Vico (…) begins by reiterating and updating Bacon’s [four] Idols as his own first four Axioms. The first four axioms constitute the basis of Vico’s elements and, says Vico, “give us the basis for refuting all opinions hitherto held about the principles of humanity” (New Science, §163). “These four axioms express a theory of ignorance which we need in order to acquire a doctrine of truth concerning the nature of humanity.”3 (Laws of Media, 11)

The ‘myth of objectivity’, a result of visual bias, belongs to the ‘Idols of the Theatre’ or what Giambattista Vico termed ‘the conceit of scholars’ in his fourth axiom. Vico was merely following [Bacon’s previous] instructions when, at the outset of his Scienza Nuova, he set out his [four] ‘elements’ or ‘axioms’, for Bacon had prefaced his account of his [four] ‘Idols’ with these words: “The formation of ideas and axioms by true induction is no doubt the proper remedy to be applied for the keeping off and clearing away of idols. To point them out, however, is of great use for the doctrine of idols is to the interpretation of nature what the doctrine of the refutation of sophisms is to common logic.”4 (Laws of Media, 83-84)

[The first of Bacon’s Idols,] the Idols of the Tribe, and Vico’s first axiom, specify the general bias of sensibility (…) as a pollution of exact observation which must be allowed for. (…) “The Idols of the Tribe have their foundation in human nature itself, and in the tribe or race of men. For it is a false assertion that the sense of man is the measure of things. On the contrary, all perceptions, as well of the sense as of the mind, are according to the measure of the individual and not according to the measure of the universe. And the human understanding is like a false mirror, which, receiving rays irregularly, distorts and decolors the nature of things by mingling its own nature with it.”5 (Laws of Media, 84)

Vico’s [corresponding] first axiom is this: “Because of the indefinite nature of the human mind, wherever it is lost in ignorance, man makes himself the measure of all things. This axiom explains those two common human traits, on the one hand that rumor grows in its course (fama crescit eundo). On the other that rumor is deflated by the presence of the thing itself (minuit praesentia famam). In the long course that rumor has run from the beginning of the world it has been the perennial source of all the exaggerated opinions which have hitherto been held concerning remote antiquities unknown to us, by virtue of that property of the human mind noted by Tacitus in his Life of Agricola, where he says that everything unknown is taken for something great (omne ignotum pro magnifico est).”6 (Laws of Media, 84)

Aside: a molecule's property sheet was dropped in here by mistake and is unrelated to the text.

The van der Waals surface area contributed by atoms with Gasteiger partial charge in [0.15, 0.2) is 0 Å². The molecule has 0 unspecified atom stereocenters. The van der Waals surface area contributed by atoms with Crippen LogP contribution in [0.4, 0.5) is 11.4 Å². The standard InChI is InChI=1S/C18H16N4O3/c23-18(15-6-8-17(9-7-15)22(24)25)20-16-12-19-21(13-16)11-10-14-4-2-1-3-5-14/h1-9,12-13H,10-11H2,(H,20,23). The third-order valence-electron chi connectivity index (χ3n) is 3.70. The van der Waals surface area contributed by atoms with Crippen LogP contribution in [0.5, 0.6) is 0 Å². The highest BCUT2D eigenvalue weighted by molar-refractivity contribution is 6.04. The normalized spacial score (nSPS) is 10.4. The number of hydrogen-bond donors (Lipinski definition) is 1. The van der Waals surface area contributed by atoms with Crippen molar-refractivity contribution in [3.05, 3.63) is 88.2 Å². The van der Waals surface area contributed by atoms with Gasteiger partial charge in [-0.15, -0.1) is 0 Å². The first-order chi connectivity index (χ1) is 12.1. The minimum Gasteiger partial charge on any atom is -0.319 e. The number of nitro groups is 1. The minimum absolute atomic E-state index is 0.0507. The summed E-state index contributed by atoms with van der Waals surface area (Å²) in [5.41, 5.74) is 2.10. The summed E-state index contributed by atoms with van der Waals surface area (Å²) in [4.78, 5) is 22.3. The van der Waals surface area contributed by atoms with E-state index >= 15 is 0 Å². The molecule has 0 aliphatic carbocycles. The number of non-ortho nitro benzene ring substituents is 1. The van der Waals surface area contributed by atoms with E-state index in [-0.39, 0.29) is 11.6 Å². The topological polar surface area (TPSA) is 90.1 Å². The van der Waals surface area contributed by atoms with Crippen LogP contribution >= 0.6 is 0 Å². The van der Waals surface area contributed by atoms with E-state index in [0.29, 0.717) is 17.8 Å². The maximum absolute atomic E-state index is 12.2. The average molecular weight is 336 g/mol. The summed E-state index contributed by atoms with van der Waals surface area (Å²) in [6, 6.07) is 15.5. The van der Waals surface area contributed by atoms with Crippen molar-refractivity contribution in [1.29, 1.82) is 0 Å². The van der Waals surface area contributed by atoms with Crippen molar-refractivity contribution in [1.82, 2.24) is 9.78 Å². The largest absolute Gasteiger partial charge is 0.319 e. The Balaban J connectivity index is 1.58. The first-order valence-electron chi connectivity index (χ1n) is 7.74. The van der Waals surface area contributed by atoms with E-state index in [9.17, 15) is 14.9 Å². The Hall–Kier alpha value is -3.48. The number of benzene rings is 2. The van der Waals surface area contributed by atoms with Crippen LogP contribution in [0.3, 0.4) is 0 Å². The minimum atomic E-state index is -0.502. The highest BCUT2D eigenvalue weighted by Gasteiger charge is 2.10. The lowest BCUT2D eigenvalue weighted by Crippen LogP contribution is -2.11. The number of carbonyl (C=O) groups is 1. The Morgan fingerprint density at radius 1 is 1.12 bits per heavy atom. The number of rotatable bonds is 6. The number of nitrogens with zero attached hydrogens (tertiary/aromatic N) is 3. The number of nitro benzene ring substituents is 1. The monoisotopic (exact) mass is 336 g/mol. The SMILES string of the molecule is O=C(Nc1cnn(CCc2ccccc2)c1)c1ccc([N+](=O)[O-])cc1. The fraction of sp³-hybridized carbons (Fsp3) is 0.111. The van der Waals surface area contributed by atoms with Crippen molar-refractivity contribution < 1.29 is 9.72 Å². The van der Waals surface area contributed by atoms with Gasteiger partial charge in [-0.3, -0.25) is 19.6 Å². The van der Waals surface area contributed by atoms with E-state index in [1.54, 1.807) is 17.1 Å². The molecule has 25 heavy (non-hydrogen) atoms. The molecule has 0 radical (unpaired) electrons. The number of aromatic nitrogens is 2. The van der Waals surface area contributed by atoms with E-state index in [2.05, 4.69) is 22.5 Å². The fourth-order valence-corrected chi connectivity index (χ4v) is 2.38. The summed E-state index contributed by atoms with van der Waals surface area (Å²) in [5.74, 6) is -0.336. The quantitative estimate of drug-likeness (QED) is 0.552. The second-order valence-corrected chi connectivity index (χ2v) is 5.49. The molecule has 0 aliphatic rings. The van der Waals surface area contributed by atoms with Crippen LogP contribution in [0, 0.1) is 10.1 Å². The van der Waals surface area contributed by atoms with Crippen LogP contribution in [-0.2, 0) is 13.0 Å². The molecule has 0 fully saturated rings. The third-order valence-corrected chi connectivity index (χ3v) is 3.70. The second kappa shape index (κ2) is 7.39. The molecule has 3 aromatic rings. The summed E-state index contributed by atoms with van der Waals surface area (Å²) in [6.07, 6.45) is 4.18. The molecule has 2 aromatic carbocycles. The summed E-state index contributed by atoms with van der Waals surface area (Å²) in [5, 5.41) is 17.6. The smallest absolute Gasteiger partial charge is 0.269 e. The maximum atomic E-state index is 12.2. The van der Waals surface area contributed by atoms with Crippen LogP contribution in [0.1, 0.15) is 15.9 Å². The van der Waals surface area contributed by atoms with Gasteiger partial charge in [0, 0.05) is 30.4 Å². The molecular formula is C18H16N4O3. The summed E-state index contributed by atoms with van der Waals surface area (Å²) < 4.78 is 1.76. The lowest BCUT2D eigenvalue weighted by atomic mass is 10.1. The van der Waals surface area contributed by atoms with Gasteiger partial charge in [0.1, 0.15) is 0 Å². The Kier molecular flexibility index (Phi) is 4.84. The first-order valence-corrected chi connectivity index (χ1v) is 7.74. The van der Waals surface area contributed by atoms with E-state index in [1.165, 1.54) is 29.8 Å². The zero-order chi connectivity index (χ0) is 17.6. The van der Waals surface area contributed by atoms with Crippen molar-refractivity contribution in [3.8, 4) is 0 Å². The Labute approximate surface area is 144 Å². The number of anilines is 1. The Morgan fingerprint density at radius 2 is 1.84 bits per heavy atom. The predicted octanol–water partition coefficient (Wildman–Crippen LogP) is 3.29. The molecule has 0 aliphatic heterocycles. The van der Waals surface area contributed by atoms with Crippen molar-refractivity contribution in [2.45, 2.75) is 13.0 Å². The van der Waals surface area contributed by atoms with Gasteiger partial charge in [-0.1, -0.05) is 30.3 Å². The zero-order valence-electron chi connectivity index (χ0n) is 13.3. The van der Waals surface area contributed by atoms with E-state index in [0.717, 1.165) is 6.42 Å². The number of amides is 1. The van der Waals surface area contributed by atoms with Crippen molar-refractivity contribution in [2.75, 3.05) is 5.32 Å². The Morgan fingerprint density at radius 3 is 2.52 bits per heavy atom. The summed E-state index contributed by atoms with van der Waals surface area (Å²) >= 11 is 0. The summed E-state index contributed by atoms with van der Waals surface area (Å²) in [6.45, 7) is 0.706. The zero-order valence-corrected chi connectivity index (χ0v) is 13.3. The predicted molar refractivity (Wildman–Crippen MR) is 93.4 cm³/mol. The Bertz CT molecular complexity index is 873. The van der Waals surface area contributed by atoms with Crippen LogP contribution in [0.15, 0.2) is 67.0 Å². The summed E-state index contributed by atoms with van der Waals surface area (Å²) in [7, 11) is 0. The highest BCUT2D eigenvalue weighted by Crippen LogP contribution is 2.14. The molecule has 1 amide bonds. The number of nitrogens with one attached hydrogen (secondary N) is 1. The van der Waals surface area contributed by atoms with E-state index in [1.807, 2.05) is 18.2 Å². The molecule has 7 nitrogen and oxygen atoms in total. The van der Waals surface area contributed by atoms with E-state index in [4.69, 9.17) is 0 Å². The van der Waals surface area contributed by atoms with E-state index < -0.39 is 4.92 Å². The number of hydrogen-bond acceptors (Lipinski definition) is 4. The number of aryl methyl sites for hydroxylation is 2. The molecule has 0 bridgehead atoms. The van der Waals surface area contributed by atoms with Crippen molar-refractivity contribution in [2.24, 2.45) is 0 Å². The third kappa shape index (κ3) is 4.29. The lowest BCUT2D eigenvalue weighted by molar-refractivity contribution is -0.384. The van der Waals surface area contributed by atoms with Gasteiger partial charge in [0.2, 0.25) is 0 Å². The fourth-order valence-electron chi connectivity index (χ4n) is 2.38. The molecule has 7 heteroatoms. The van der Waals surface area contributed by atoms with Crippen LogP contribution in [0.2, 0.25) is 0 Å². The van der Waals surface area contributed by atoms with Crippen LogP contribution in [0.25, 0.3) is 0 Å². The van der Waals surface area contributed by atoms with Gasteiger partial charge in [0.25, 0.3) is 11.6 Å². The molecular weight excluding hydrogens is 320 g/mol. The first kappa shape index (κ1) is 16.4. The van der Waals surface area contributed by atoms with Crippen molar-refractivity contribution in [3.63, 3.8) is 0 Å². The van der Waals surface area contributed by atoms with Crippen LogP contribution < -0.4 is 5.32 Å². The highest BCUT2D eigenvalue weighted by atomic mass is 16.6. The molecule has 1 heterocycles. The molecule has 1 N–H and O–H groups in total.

[The second of Bacon’s Idols], the Idols of the Cave, and Vico’s second axiom, pinpoint intellectual laziness and conceptual dogmatism as distorting influences (…) “The Idols of the Cave are the idols of the individual man. For everyone (besides the errors common to human nature in general) has a cave or den of his own. which refracts and discolors the light of nature, owing either to his own proper and peculiar nature or to his education and conversation with others, or to the reading of books, and the authority of those whom he esteems and admires or the like. So that the spirit of man (according as it is meted out to different individuals) is in fact a thing variable and full of perturbation, and governed as it were by chance. Whence it was well observed by Heraclitus that men look for sciences in their own lesser worlds, and not in the greater or common world.”7 This Idol takes its name from the cave in the Republic of Plato (Book VII). Vico notes (axiom two): “It is another property of the human mind that whenever men can form no idea of distant and unknown things they judge them by what is familiar and at hand. This axiom points to the inexhaustible source of all the errors about the beginnings of humanity that have been adopted by entire nations and by the scholars For when the former began to take notice of them and the latter to investigate them, it was on the basis of their own enlightened, cultivated and magnificent times that they judged the origins of humanity, which must nevertheless by the nature of things have been small, crude and quite obscure.”8  (Laws of Media, 84)

[The third of Bacon’s Idols], the idols of the Marketplace — Vico’s ‘conceit of nations’ — arise in the ‘intercourse and association of men with each other’ (…): “There are also idols formed by the intercourse and association of men with each other, which I call Idols of the Market-place, on account of the commerce and consort of men there. For it is by discourse that men associate and words are imposed according to the apprehension of the vulgar. And therefore the ill and unfair choice of words wonderfully obstructs the understanding. Nor do the definitions or explanations wherewith in some things learned men are wont to guard and defend themselves, by any means set the matter right. But words plainly force and overrule the understanding, and throw all into confusion, and lead men away into numberless empty controversies and idle fancies.”9 Vico translates this into his third axiom as follows: “As for the conceit of the nations, we have heard that golden saving of Diodorus Siculus. Every nation, according to him, whether Greek or barbarian, has had the same conceit that it before all other nations invented the comforts of human life and that its remembered history goes back to the very beginning of the world.”10 (Laws of Media, 84-85)